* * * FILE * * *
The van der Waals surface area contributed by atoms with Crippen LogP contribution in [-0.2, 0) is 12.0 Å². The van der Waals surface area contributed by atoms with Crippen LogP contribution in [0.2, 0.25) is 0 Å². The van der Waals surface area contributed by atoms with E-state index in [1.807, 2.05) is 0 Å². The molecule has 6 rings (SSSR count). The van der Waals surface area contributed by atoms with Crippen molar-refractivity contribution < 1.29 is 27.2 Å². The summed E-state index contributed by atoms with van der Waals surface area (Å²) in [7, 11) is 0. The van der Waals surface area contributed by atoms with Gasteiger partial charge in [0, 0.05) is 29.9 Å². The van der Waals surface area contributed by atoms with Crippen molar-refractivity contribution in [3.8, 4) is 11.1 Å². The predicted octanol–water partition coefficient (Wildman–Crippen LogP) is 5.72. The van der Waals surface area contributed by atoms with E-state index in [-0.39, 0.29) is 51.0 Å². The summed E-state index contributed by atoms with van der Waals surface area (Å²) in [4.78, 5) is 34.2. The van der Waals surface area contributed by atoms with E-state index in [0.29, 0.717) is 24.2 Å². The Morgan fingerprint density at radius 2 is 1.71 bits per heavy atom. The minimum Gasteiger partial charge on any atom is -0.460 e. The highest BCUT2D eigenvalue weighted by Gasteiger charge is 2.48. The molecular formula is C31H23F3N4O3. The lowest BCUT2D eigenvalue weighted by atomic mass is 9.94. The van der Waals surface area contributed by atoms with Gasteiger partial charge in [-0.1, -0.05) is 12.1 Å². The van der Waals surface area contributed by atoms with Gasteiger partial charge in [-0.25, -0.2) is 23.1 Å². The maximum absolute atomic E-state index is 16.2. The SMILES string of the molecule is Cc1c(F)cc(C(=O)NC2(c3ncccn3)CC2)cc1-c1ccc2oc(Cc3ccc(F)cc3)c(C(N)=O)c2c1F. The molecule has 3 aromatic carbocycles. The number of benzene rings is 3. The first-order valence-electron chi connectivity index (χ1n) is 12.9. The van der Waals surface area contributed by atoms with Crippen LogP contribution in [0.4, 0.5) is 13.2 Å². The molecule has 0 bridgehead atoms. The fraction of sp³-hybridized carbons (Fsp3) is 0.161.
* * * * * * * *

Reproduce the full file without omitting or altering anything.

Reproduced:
The van der Waals surface area contributed by atoms with Crippen LogP contribution in [-0.2, 0) is 12.0 Å². The van der Waals surface area contributed by atoms with Crippen LogP contribution in [0.2, 0.25) is 0 Å². The van der Waals surface area contributed by atoms with E-state index in [1.807, 2.05) is 0 Å². The molecule has 6 rings (SSSR count). The van der Waals surface area contributed by atoms with Crippen molar-refractivity contribution < 1.29 is 27.2 Å². The summed E-state index contributed by atoms with van der Waals surface area (Å²) in [7, 11) is 0. The van der Waals surface area contributed by atoms with Gasteiger partial charge in [0, 0.05) is 29.9 Å². The van der Waals surface area contributed by atoms with Crippen molar-refractivity contribution in [3.8, 4) is 11.1 Å². The predicted octanol–water partition coefficient (Wildman–Crippen LogP) is 5.72. The van der Waals surface area contributed by atoms with E-state index in [-0.39, 0.29) is 51.0 Å². The summed E-state index contributed by atoms with van der Waals surface area (Å²) in [4.78, 5) is 34.2. The van der Waals surface area contributed by atoms with E-state index in [0.29, 0.717) is 24.2 Å². The Morgan fingerprint density at radius 2 is 1.71 bits per heavy atom. The minimum Gasteiger partial charge on any atom is -0.460 e. The highest BCUT2D eigenvalue weighted by Gasteiger charge is 2.48. The molecular formula is C31H23F3N4O3. The lowest BCUT2D eigenvalue weighted by atomic mass is 9.94. The van der Waals surface area contributed by atoms with Gasteiger partial charge in [-0.1, -0.05) is 12.1 Å². The van der Waals surface area contributed by atoms with Gasteiger partial charge in [-0.25, -0.2) is 23.1 Å². The maximum absolute atomic E-state index is 16.2. The SMILES string of the molecule is Cc1c(F)cc(C(=O)NC2(c3ncccn3)CC2)cc1-c1ccc2oc(Cc3ccc(F)cc3)c(C(N)=O)c2c1F. The molecule has 3 aromatic carbocycles. The number of benzene rings is 3. The first-order valence-electron chi connectivity index (χ1n) is 12.9. The van der Waals surface area contributed by atoms with Crippen LogP contribution in [0.4, 0.5) is 13.2 Å². The molecule has 0 bridgehead atoms. The fraction of sp³-hybridized carbons (Fsp3) is 0.161.